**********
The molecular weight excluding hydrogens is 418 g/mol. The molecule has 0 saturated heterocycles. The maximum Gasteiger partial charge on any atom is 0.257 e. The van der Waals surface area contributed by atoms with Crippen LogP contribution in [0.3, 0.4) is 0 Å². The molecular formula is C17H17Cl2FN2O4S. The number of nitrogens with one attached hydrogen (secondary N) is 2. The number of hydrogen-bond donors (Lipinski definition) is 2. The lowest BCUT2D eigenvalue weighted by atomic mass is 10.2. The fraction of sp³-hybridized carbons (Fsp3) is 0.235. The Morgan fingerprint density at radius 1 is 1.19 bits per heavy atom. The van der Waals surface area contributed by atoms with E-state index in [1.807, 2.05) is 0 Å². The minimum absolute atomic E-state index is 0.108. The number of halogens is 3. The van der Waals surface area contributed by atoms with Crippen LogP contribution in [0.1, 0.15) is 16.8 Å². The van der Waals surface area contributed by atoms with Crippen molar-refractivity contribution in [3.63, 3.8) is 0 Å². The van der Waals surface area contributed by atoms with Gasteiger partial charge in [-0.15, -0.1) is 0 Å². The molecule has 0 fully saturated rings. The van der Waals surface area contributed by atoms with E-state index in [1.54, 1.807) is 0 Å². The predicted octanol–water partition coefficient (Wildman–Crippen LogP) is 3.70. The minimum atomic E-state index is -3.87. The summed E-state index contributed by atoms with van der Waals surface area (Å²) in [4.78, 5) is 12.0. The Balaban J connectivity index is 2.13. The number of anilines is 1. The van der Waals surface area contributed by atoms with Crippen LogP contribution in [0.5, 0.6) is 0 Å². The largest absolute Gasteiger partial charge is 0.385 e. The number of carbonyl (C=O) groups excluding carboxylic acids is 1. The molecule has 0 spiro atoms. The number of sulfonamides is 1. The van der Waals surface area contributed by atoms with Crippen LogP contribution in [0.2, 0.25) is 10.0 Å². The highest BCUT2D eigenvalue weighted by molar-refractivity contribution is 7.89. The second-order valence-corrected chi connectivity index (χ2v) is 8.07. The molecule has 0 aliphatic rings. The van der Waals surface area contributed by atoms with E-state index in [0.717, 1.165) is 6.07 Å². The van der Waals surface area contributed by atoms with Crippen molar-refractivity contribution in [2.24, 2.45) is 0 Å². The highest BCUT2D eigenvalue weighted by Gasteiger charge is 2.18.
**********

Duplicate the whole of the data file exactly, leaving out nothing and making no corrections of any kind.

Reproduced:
The molecular weight excluding hydrogens is 418 g/mol. The molecule has 0 saturated heterocycles. The maximum Gasteiger partial charge on any atom is 0.257 e. The van der Waals surface area contributed by atoms with Crippen LogP contribution in [0.3, 0.4) is 0 Å². The molecular formula is C17H17Cl2FN2O4S. The number of nitrogens with one attached hydrogen (secondary N) is 2. The number of hydrogen-bond donors (Lipinski definition) is 2. The lowest BCUT2D eigenvalue weighted by atomic mass is 10.2. The fraction of sp³-hybridized carbons (Fsp3) is 0.235. The Morgan fingerprint density at radius 1 is 1.19 bits per heavy atom. The van der Waals surface area contributed by atoms with E-state index in [1.807, 2.05) is 0 Å². The minimum absolute atomic E-state index is 0.108. The number of halogens is 3. The van der Waals surface area contributed by atoms with Crippen LogP contribution in [0.1, 0.15) is 16.8 Å². The van der Waals surface area contributed by atoms with Crippen molar-refractivity contribution in [3.63, 3.8) is 0 Å². The van der Waals surface area contributed by atoms with Gasteiger partial charge in [-0.15, -0.1) is 0 Å². The molecule has 0 fully saturated rings. The van der Waals surface area contributed by atoms with E-state index in [1.54, 1.807) is 0 Å². The predicted octanol–water partition coefficient (Wildman–Crippen LogP) is 3.70. The minimum atomic E-state index is -3.87. The summed E-state index contributed by atoms with van der Waals surface area (Å²) in [4.78, 5) is 12.0. The Balaban J connectivity index is 2.13. The number of anilines is 1. The van der Waals surface area contributed by atoms with Crippen LogP contribution in [0.5, 0.6) is 0 Å². The largest absolute Gasteiger partial charge is 0.385 e. The number of carbonyl (C=O) groups excluding carboxylic acids is 1. The molecule has 0 spiro atoms. The number of sulfonamides is 1. The van der Waals surface area contributed by atoms with Crippen LogP contribution in [0.2, 0.25) is 10.0 Å². The highest BCUT2D eigenvalue weighted by molar-refractivity contribution is 7.89. The second-order valence-corrected chi connectivity index (χ2v) is 8.07. The molecule has 0 aliphatic rings. The van der Waals surface area contributed by atoms with E-state index in [0.717, 1.165) is 6.07 Å². The van der Waals surface area contributed by atoms with Crippen molar-refractivity contribution in [2.24, 2.45) is 0 Å². The highest BCUT2D eigenvalue weighted by Gasteiger charge is 2.18.